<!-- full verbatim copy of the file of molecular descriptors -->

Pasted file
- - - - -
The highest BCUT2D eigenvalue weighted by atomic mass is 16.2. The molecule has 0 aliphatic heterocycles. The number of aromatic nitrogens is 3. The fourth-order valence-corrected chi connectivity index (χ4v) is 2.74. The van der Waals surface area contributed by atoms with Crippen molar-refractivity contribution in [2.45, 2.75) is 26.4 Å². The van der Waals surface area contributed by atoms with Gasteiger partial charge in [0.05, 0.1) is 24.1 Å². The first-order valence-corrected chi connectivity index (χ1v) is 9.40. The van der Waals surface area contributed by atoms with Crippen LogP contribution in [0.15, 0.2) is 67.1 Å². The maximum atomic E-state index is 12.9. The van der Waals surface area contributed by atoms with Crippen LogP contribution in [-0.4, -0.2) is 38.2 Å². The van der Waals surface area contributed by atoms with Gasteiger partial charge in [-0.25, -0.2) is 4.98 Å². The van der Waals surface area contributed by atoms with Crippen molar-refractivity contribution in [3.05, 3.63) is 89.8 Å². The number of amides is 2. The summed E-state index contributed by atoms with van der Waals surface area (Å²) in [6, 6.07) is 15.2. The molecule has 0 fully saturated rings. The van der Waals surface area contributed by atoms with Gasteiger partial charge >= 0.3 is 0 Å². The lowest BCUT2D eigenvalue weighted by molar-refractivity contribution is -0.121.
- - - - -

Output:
The highest BCUT2D eigenvalue weighted by atomic mass is 16.2. The molecule has 0 aliphatic heterocycles. The number of aromatic nitrogens is 3. The fourth-order valence-corrected chi connectivity index (χ4v) is 2.74. The van der Waals surface area contributed by atoms with Crippen molar-refractivity contribution in [2.45, 2.75) is 26.4 Å². The van der Waals surface area contributed by atoms with Gasteiger partial charge in [0.05, 0.1) is 24.1 Å². The first-order valence-corrected chi connectivity index (χ1v) is 9.40. The van der Waals surface area contributed by atoms with Crippen LogP contribution in [0.15, 0.2) is 67.1 Å². The maximum atomic E-state index is 12.9. The van der Waals surface area contributed by atoms with Crippen LogP contribution in [-0.4, -0.2) is 38.2 Å². The van der Waals surface area contributed by atoms with Gasteiger partial charge in [-0.25, -0.2) is 4.98 Å². The van der Waals surface area contributed by atoms with Crippen molar-refractivity contribution in [3.05, 3.63) is 89.8 Å². The number of amides is 2. The summed E-state index contributed by atoms with van der Waals surface area (Å²) in [6, 6.07) is 15.2. The molecule has 0 fully saturated rings. The van der Waals surface area contributed by atoms with Gasteiger partial charge >= 0.3 is 0 Å². The lowest BCUT2D eigenvalue weighted by molar-refractivity contribution is -0.121.